Thermal control of nanostructure and molecular network development in epoxy-amine thermosets.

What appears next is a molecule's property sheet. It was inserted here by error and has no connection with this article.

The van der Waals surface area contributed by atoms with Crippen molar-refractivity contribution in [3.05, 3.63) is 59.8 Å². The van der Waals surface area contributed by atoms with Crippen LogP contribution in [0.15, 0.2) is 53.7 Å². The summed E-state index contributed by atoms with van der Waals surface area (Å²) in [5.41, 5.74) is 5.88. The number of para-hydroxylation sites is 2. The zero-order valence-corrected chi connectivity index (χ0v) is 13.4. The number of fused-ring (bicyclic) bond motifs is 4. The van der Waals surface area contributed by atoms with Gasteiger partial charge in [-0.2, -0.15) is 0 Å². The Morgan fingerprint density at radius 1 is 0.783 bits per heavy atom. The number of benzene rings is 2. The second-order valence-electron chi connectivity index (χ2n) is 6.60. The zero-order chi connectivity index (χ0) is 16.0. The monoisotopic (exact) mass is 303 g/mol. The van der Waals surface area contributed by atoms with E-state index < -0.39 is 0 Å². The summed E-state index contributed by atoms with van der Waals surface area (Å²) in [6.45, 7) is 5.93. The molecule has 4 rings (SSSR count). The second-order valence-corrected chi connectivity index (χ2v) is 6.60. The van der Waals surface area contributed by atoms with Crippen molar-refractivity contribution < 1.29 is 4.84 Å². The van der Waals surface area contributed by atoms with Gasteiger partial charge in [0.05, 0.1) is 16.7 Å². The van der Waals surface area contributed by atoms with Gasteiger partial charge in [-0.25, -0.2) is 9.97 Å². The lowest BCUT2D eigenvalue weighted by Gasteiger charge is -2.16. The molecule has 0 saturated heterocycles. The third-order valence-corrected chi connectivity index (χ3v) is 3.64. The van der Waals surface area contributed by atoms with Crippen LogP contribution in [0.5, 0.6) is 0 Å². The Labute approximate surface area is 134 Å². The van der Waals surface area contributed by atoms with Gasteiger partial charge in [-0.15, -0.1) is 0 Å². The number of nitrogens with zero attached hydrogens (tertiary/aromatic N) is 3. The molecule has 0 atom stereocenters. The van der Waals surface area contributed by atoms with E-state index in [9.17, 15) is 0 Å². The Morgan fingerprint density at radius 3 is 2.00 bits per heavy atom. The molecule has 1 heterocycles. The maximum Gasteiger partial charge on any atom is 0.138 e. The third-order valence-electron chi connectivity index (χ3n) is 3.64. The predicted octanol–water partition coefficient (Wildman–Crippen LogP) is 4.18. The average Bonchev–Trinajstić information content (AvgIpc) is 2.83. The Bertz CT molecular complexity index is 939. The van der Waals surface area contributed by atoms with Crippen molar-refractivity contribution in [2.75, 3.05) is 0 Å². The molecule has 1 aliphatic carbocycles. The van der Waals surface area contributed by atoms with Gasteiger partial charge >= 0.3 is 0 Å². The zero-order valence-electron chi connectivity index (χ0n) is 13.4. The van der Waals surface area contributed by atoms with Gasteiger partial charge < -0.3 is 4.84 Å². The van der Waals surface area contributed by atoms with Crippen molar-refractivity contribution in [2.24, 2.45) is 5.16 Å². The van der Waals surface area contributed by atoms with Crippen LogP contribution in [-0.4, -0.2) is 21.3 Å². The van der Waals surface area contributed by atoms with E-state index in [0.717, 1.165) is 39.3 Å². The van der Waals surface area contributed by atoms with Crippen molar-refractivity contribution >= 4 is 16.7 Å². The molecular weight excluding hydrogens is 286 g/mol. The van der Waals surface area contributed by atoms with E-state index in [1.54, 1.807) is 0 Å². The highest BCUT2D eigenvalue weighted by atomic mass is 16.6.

ABSTRACT Epoxy-amine resins find wide application as the matrix material of high performance polymer composites because of their favorable mechanical properties, thermal properties and solvent stability. These properties result from the complicated, highly cross-linked molecular network that is characteristic of epoxy-amine thermoset polymers. The connectivity of the molecular network has a strong influence on the physical performance of the finished part. Nonhomogeneity in the network structure can degrade these favorable properties through the introduction of low-energy pathways for solvent penetration or fracture propagation. This work examines the influence of cure temperature on the network-building cross-linking reaction and the subsequent effect on the homogeneity of the cross-linked molecular network. Specific attention is paid to nanoscale variation in the distribution of cross-link density. Thermal, rheological, and spectroscopic techniques are used to monitor key chemical and structural changes during network growth. Atomic force microscopy is used to understand nanoscale fracture behavior in terms of the low energy pathways that result from a nonhomogeneous distribution of cross-link density. The influence of processing-induced changes in molecular connectivity is discussed in terms of observed nanoscale morphology and fracture properties of the cured material.